Distribution of primes in smooth moduli

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|<math>828\varpi + 172\delta < 1 </math>
|[http://terrytao.wordpress.com/2013/06/10/a-combinatorial-subset-sum-problem-associated-with-bounded-prime-gaps/ details]  
|[http://terrytao.wordpress.com/2013/06/10/a-combinatorial-subset-sum-problem-associated-with-bounded-prime-gaps/ details]  
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|<math>87\varpi + 17\delta < 1/4 </math>
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|<math>348\varpi + 68\delta < 1 </math>
|[http://terrytao.wordpress.com/2013/06/14/estimation-of-the-type-iii-sums/#comment-234670 details]
|[http://terrytao.wordpress.com/2013/06/14/estimation-of-the-type-iii-sums/#comment-234670 details]
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|<math>788 \varpi+195 \delta < 7</math>
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|<math>112 \frac{4}{7} \varpi+27 \frac{6}{7} \delta < 1</math>
| [http://terrytao.wordpress.com/2013/06/23/the-distribution-of-primes-in-densely-divisible-moduli/#comment-236387 details]
| [http://terrytao.wordpress.com/2013/06/23/the-distribution-of-primes-in-densely-divisible-moduli/#comment-236387 details]
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|<math>18\varpi+5\delta < \frac{1}{6}</math>
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|<math>108\varpi+30\delta < 1</math>
| [https://terrytao.wordpress.com/2013/06/23/the-distribution-of-primes-in-densely-divisible-moduli/#comment-236502 details]
| [https://terrytao.wordpress.com/2013/06/23/the-distribution-of-primes-in-densely-divisible-moduli/#comment-236502 details]
| Type II and Type III estimates are now so strong that the bottleneck is the border between Type I and <math>\sigma>1/10</math>.
| Type II and Type III estimates are now so strong that the bottleneck is the border between Type I and <math>\sigma>1/10</math>.

Revision as of 02:53, 28 June 2013

A key input to Zhang's proof that bounded gaps occur infinitely often is a distribution result on primes in smooth moduli, which we have called MPZ[\varpi,\delta] (and later strengthened to MPZ'[\varpi,\delta]. These estimates are obtained as a combination of three other estimates), which we will call Type_I[\varpi,\delta,\sigma], Type_{II}[\varpi,\delta], and Type_{III}[\varpi,\delta,\sigma].

Contents

Definitions

Asymptotic notation

x is a parameter going off to infinity, and all quantities may depend on x unless explicitly declared to be "fixed". The asymptotic notation O(), o(), \ll is then defined relative to this parameter. A quantity q is said to be of polynomial size if one has q = O(xO(1)), and bounded if q = O(1). We also write X \lessapprox Y for X \ll x^{o(1)} Y, and \displaystyle X \sim Y for X \ll Y \ll X.

Coefficient sequences

We need a fixed quantity A0 > 0.

A coefficient sequence is a finitely supported sequence \alpha: {\mathbf N} \rightarrow {\mathbf R} that obeys the bounds

\displaystyle  |\alpha(n)| \ll \tau^{O(1)}(n) \log^{O(1)}(x)
  • If α is a coefficient sequence and a\ (q) = a \hbox{ mod } q is a primitive residue class, the (signed) discrepancy \Delta(\alpha; a\ (q)) of α in the sequence is defined to be the quantity
\displaystyle  \Delta(\alpha; a \ (q)) := \sum_{n: n = a\ (q)} \alpha(n) - \frac{1}{\phi(q)} \sum_{n: (n,q)=1} \alpha(n).
  • A coefficient sequence α is said to be at scale N for some N \geq 1 if it is supported on an interval of the form [(1-O(\log^{-A_0} x)) N, (1+O(\log^{-A_0} x)) N].
  • A coefficient sequence α at scale N is said to obey the Siegel-Walfisz theorem if one has
 \displaystyle  | \Delta(\alpha 1_{(\cdot,q)=1}; a\ (r)) | \ll \tau(qr)^{O(1)} N \log^{-A} x

for any q,r \geq 1, any fixed A, and any primitive residue class a\ (r).

  • A coefficient sequence α at scale N is said to be smooth if it takes the form α(n) = ψ(n / N) for some smooth function \psi: {\mathbf R} \rightarrow {\mathbf C} supported on [1-O(\log^{-A_0} x), 1+O(\log^{-A_0} x)] obeying the derivative bounds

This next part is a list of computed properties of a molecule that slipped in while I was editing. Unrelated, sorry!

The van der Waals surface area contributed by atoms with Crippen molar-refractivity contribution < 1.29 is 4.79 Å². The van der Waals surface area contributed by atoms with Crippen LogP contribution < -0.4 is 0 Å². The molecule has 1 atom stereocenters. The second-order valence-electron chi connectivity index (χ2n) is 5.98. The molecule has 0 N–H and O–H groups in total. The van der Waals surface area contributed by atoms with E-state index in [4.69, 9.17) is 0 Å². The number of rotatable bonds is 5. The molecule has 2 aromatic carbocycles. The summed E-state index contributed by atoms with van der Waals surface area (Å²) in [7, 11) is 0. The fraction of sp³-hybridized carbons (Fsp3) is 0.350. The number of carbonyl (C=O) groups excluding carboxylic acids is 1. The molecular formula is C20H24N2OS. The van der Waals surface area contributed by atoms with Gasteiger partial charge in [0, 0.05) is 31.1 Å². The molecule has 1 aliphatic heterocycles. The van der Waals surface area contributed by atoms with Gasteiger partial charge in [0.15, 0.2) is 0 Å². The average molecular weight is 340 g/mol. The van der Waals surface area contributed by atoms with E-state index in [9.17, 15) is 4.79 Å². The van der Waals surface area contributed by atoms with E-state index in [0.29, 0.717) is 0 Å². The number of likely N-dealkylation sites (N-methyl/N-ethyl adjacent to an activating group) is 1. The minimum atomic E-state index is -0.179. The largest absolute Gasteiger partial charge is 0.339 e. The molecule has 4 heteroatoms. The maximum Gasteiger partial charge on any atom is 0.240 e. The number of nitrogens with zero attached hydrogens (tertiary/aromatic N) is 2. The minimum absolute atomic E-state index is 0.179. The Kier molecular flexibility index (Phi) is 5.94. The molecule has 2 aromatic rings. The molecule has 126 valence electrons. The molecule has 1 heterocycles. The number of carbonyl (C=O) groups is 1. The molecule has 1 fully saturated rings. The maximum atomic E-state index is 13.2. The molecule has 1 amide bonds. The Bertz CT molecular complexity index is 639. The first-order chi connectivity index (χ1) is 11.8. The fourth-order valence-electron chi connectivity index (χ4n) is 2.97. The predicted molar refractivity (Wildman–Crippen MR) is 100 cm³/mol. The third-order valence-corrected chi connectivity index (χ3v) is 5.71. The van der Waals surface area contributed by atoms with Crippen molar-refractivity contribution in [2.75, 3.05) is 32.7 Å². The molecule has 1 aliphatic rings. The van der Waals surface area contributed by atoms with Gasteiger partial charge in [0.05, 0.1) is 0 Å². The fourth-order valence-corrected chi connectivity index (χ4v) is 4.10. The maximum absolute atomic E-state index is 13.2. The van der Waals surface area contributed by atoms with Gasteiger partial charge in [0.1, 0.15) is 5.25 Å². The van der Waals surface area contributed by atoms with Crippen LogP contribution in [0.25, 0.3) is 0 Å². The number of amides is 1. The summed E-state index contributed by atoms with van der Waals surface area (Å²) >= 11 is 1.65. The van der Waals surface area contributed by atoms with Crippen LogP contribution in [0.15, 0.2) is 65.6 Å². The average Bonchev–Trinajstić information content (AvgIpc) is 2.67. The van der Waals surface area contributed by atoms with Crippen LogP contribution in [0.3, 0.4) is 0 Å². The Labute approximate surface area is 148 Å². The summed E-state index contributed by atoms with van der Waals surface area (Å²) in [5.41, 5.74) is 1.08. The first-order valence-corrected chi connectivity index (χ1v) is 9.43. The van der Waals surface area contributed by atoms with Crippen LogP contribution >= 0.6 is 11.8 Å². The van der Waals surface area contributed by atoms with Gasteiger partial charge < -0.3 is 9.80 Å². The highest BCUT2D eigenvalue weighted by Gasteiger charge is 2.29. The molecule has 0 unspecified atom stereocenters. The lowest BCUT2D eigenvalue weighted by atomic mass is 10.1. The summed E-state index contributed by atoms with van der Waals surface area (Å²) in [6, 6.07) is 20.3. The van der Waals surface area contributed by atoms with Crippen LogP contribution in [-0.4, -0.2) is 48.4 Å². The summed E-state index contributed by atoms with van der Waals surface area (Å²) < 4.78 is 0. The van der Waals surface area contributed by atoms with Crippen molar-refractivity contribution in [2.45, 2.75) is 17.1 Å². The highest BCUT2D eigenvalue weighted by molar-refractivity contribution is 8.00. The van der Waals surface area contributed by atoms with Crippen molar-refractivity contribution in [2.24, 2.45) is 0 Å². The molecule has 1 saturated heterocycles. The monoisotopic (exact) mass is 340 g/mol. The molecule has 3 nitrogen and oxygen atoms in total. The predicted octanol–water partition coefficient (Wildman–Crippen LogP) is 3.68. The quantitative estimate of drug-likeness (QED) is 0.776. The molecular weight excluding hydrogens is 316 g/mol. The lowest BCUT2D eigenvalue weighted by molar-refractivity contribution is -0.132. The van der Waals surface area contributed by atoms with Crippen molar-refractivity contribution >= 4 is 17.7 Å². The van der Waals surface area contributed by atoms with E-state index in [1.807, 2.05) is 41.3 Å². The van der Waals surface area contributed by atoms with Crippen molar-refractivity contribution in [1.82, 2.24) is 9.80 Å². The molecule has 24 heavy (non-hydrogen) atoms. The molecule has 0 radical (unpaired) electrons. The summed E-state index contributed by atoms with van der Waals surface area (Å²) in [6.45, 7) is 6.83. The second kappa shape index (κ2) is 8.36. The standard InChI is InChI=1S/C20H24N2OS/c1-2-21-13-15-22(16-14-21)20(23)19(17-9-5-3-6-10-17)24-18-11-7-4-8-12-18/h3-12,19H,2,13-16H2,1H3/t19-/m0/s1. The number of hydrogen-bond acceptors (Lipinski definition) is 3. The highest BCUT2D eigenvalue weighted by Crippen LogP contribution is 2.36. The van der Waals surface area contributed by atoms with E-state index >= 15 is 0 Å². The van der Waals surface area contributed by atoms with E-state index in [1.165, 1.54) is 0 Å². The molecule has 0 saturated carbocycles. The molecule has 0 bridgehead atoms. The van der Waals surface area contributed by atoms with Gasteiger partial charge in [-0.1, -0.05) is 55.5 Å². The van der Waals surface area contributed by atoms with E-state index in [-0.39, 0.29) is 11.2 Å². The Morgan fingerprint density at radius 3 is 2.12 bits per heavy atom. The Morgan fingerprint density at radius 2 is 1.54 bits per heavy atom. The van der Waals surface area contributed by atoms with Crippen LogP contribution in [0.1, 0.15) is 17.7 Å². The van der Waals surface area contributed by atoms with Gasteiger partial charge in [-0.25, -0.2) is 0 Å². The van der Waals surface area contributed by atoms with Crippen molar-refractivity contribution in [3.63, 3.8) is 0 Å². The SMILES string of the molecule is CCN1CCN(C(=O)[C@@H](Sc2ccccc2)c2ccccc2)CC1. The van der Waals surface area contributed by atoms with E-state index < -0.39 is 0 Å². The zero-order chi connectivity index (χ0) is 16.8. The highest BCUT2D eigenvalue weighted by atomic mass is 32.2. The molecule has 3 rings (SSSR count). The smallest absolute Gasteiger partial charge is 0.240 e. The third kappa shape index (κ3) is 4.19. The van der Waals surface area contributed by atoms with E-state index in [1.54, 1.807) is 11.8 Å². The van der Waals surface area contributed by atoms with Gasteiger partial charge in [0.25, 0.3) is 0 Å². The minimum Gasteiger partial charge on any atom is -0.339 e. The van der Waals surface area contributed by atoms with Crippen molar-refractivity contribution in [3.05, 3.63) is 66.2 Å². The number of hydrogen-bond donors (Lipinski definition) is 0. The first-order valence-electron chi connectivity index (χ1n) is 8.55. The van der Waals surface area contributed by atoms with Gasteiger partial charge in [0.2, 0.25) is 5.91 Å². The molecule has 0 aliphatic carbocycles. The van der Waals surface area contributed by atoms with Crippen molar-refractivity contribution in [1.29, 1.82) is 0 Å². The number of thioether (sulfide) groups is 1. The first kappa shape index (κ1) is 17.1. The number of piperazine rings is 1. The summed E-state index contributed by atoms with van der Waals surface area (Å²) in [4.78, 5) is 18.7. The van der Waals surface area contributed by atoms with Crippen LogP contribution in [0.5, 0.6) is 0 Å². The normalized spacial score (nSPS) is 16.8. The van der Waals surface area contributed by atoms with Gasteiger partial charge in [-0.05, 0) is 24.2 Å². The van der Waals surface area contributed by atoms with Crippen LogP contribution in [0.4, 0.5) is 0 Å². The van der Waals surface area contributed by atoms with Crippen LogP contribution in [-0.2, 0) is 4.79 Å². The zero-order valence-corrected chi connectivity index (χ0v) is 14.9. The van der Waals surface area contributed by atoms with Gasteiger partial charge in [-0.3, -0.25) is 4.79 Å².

\displaystyle  \psi^{(j)}(t) = O( \log^{j A_0} x )

for all fixed j \geq 0 (note that the implied constant in the O() notation may depend on j).

Congruence class systems

Let I \subset {\mathbf R}, and let {\mathcal S}_I denote the square-free numbers whose prime factors lie in I.

  • A singleton congruence class system on I is a collection {\mathcal C} = (\{a_q\})_{q \in {\mathcal S}_I} of primitive residue classes a_q \in ({\mathbf Z}/q{\mathbf Z})^\times for each </math>q \in {\mathcal S}_I</math>, obeying the Chinese remainder theorem property
\displaystyle  a_{qr}\ (qr) = (a_q\ (q)) \cap (a_r\ (r))

whenever q,r \in {\mathcal S}_I are coprime. We say that such a system {\mathcal C} has controlled multiplicity if the quantity

\displaystyle  \tau_{\mathcal C}(n) := |\{ q \in {\mathcal S}_I: n = a_q\ (q) \}|

obeys the estimate

\displaystyle  \sum_{C^{-1} x \leq n \leq Cx: n = a\ (r)} \tau_{\mathcal C}(n)^2 \tau(n)^C \ll \frac{x}{r} \tau(r)^{O(1)} \log^{O(1)} x + x^{o(1)}.

for any fixed C > 1 and any congruence class a\ (r) with r \in {\mathcal S}_I. Here τ is the divisor function. (The original definition here did not include the τ(n)C factor, but this turns out to be convenient for the Level 1c Type II estimates, and causes no additional difficulty in verifying this condition in applications.)

Smooth and densely divisible numbers

A natural number n is said to be y-smooth if all of its prime factors are less than or equal to y. We say that n is y-densely divisible if, for every 1 \leq R \leq n, one can find a factor of n in the interval [y − 1R,R]. Note that y-smooth numbers are automatically y-densely divisible, but the converse is not true in general.

MPZ

Let 0 < \varpi < 1/4 and 0 < \delta < \varpi + 1/4 be fixed. Let Λ denote the von Mangoldt function.

  • We say that the estimate MPZ[\varpi,\delta] holds if one has the estimate
\displaystyle  \sum_{q \in {\mathcal S}_I: q< x^{1/2+2\varpi}} |\Delta(\Lambda 1_{[x,2x]}; a_q)| \ll x \log^{-A} x

for any fixed A > 0, any I \subset [1,x^\delta], and any congruence class system  (\{a_q\})_{q \in {\mathcal S}_I} of controlled multiplicity.

  • We say that the estimate MPZ'[\varpi,\delta] holds if one has the estimate
\displaystyle  \sum_{q \in {\mathcal S}_I \cap {\mathcal D}_{x^\delta}: q< x^{1/2+2\varpi}} |\Delta(\Lambda 1_{[x,2x]}; a_q)| \ll x \log^{-A} x

for any fixed A > 0, any I \subset {\mathbf R}, and any congruence class system  (\{a_q\})_{q \in {\mathcal S}_I} of controlled multiplicity.

Type I, Type II, and Type III

Let 0 < \varpi < 1/4, 0 < \delta < 1/4+\varpi, and 0 < σ < 1 / 2 be fixed.

  • We say that Type_I[\varpi,\delta,\sigma] holds if, whenever M,N are quantities with